It's hard to deny that Discovery Channel's Shark Week is entertaining. But are its segments always accurate? That's a stretch.
Last year, they gave us "Megaladon: The Monster Shark That Lives," which didn't sit too well with real shark experts. This year, they opened with, "Shark of Darkness: Wrath of Submarine," the "fake-u-mentary," zoologist Michelle Wcisel of Southern Fried Science writes, that "literally broke my heart to watch" because of the lengths it went to to exaggerate the truth.
But, as any real shark lover will tell you, these apex predators are fascinating on their own merit, even without ominous background music, scary-deep voiceovers or fictionalized storylines. Just check out the following shark experts, enthusiasts and conservationists who live shark week, every week.
These social media accounts scale the world's oceans to learn about and promote sharks in a responsible way -- whether it's documenting the misunderstood fish or tracking their behaviors, to exposing the lies behind Shark Week's production, or just getting in some good quality shark time.
Here are 13 people who are better than Shark Week in a totally real, non-fabricated or reenacted way:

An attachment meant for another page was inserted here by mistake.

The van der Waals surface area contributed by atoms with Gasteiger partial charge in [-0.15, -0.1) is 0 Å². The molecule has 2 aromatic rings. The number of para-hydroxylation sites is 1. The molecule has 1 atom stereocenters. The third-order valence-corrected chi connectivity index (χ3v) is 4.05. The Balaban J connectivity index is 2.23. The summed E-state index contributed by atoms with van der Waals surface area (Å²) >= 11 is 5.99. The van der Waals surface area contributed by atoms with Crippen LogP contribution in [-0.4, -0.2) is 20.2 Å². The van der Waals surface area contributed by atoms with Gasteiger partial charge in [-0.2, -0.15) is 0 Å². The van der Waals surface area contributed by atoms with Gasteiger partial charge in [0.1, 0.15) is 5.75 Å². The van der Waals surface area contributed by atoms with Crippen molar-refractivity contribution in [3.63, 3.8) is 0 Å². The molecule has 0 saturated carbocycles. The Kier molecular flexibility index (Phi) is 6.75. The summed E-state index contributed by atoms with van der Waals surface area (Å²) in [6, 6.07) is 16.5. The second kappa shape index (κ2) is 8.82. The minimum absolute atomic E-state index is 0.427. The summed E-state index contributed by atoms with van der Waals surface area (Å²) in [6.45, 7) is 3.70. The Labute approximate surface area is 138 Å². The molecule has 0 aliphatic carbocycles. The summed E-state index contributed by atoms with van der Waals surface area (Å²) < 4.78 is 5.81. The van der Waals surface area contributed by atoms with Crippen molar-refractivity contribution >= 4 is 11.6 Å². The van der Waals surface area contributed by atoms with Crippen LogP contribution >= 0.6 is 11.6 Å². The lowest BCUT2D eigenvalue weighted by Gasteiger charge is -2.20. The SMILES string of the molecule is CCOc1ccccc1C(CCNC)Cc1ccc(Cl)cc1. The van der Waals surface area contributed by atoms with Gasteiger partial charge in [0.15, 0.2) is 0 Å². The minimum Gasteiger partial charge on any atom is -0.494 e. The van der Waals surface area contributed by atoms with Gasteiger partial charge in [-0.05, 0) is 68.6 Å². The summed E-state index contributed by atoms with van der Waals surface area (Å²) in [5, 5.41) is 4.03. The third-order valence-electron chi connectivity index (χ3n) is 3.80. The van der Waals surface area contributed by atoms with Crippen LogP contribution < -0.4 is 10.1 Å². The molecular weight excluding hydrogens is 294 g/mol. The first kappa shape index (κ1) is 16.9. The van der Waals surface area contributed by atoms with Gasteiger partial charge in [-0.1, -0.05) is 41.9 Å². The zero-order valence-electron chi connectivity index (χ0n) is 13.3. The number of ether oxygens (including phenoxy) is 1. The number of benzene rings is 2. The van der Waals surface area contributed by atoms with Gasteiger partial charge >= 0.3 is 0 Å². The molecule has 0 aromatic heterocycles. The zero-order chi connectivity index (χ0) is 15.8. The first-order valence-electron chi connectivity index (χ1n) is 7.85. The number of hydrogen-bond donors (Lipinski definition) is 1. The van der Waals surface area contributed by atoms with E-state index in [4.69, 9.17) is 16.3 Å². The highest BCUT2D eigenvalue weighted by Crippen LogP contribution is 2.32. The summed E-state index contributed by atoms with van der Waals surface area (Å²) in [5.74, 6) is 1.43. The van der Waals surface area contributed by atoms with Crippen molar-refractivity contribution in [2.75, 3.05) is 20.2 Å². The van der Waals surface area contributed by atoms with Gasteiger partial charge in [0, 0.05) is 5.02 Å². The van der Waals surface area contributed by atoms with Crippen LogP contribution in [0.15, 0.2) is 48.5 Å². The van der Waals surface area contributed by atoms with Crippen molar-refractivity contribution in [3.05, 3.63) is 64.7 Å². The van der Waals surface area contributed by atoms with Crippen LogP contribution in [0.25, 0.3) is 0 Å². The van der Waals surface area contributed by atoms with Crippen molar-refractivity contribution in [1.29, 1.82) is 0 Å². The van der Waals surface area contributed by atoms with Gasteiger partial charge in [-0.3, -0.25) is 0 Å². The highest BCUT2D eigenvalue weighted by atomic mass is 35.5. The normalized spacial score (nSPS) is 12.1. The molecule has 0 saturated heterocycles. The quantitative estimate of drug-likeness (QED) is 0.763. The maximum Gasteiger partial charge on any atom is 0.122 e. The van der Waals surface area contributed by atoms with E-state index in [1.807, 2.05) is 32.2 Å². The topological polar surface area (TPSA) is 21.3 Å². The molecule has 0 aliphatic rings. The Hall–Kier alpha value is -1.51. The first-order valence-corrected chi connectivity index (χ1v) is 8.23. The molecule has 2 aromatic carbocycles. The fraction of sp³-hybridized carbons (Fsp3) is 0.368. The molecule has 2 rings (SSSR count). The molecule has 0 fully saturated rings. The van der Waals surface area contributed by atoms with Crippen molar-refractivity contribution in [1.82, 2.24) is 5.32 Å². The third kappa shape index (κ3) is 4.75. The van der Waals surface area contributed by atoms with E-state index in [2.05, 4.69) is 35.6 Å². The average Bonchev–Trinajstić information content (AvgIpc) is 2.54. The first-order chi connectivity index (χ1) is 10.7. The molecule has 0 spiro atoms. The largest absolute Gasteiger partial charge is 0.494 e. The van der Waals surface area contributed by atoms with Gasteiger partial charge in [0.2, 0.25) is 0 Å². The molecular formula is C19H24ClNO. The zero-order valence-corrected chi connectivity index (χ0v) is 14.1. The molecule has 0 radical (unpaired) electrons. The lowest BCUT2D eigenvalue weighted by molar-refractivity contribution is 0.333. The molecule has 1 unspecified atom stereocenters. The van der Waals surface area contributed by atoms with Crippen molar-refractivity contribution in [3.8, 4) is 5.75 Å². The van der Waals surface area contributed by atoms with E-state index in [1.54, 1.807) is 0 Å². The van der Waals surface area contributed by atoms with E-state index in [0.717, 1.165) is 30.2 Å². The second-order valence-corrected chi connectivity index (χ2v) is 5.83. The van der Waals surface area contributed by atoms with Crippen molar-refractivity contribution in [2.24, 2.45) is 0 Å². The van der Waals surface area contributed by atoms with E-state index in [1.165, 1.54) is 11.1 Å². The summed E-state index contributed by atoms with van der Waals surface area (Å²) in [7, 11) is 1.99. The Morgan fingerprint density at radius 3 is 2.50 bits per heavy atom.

A no nonsense marine biologist who studies sharks at the University of Miami:
3. Ocean Ramsey
Ocean conservationist, freediver and shark
Freediving world record holder and ocean ambassador for the International Union for the Conservation of Nature:
Marine biologist and PhD candidate who is all about deep sea sharks and, apparently, Sharknado casting calls:
6. These Actual Sharks In Australia
More than 300 sharks are tweeting live from Australia. Actually, they're tagged sharks linked to a satellite and connected to a Twitter account that sends out notifications any time one enters a specific area in Western Australia:
7. Juan Oliphant
Underwater photography wizard, diving partner to Ocean Ramsey, and shark conservationist:
More formally known as the Bimini Biological Field Station Foundation, a non-profit organization on the island of South Bimini in the Bahamas that studies marine animals with a soft spot in their hearts for sharks and rays:
A non-profit organization that creates funky shark art to save the sharks (and, in general, the oceans):
12. The National Oceanic and Atmospheric Administration, Fisheries Division
Unadulterated, science-approved shark and marine animal information. NOAA is legit:
13. Annie Anderson
A self-proclaimed "SHARK LOVING REDHEAD" with an interesting sense of humor: